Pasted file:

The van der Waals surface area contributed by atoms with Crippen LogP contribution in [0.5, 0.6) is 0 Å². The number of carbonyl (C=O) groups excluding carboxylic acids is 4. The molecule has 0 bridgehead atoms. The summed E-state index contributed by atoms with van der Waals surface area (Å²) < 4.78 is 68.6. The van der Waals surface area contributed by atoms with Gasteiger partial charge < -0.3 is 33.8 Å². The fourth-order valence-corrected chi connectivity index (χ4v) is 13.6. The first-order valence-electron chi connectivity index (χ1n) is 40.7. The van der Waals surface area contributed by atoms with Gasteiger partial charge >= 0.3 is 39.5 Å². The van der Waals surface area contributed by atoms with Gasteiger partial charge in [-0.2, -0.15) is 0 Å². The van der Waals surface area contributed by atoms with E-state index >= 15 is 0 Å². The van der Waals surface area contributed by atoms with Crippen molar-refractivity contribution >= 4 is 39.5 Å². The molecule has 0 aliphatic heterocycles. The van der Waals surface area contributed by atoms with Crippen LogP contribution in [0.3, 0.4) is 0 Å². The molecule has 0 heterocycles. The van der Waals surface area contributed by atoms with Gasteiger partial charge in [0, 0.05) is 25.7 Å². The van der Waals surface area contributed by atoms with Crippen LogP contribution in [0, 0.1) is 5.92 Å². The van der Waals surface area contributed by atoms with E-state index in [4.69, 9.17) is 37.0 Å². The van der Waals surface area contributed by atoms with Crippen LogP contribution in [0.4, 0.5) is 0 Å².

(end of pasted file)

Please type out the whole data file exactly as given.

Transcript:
The van der Waals surface area contributed by atoms with Crippen LogP contribution in [0.5, 0.6) is 0 Å². The number of carbonyl (C=O) groups excluding carboxylic acids is 4. The molecule has 0 bridgehead atoms. The summed E-state index contributed by atoms with van der Waals surface area (Å²) < 4.78 is 68.6. The van der Waals surface area contributed by atoms with Gasteiger partial charge < -0.3 is 33.8 Å². The fourth-order valence-corrected chi connectivity index (χ4v) is 13.6. The first-order valence-electron chi connectivity index (χ1n) is 40.7. The van der Waals surface area contributed by atoms with Gasteiger partial charge >= 0.3 is 39.5 Å². The van der Waals surface area contributed by atoms with Gasteiger partial charge in [-0.2, -0.15) is 0 Å². The van der Waals surface area contributed by atoms with E-state index >= 15 is 0 Å². The van der Waals surface area contributed by atoms with Crippen molar-refractivity contribution >= 4 is 39.5 Å². The molecule has 0 aliphatic heterocycles. The van der Waals surface area contributed by atoms with Crippen LogP contribution in [0.3, 0.4) is 0 Å². The molecule has 0 heterocycles. The van der Waals surface area contributed by atoms with Gasteiger partial charge in [0, 0.05) is 25.7 Å². The van der Waals surface area contributed by atoms with Crippen LogP contribution in [0, 0.1) is 5.92 Å². The van der Waals surface area contributed by atoms with E-state index in [4.69, 9.17) is 37.0 Å². The van der Waals surface area contributed by atoms with Crippen LogP contribution in [0.4, 0.5) is 0 Å².